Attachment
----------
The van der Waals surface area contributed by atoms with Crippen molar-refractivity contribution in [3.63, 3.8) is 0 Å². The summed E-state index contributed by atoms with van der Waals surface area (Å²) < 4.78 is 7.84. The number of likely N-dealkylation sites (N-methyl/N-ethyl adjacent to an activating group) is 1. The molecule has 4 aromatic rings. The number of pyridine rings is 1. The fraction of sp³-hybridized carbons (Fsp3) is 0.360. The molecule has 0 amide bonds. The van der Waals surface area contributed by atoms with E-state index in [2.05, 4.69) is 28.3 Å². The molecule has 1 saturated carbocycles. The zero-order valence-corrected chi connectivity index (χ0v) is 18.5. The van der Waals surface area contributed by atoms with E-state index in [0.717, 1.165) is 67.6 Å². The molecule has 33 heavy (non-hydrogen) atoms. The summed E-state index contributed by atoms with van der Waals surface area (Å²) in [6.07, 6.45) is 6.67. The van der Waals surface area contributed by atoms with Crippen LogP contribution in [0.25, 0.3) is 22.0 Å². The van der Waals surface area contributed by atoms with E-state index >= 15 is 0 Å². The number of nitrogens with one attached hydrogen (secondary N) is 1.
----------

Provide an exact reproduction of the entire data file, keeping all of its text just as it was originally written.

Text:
The van der Waals surface area contributed by atoms with Crippen molar-refractivity contribution in [3.63, 3.8) is 0 Å². The summed E-state index contributed by atoms with van der Waals surface area (Å²) < 4.78 is 7.84. The number of likely N-dealkylation sites (N-methyl/N-ethyl adjacent to an activating group) is 1. The molecule has 4 aromatic rings. The number of pyridine rings is 1. The fraction of sp³-hybridized carbons (Fsp3) is 0.360. The molecule has 0 amide bonds. The van der Waals surface area contributed by atoms with E-state index in [2.05, 4.69) is 28.3 Å². The molecule has 1 saturated carbocycles. The zero-order valence-corrected chi connectivity index (χ0v) is 18.5. The van der Waals surface area contributed by atoms with E-state index in [0.717, 1.165) is 67.6 Å². The molecule has 33 heavy (non-hydrogen) atoms. The summed E-state index contributed by atoms with van der Waals surface area (Å²) in [6.07, 6.45) is 6.67. The van der Waals surface area contributed by atoms with Crippen LogP contribution in [0.25, 0.3) is 22.0 Å². The van der Waals surface area contributed by atoms with E-state index >= 15 is 0 Å². The number of nitrogens with one attached hydrogen (secondary N) is 1.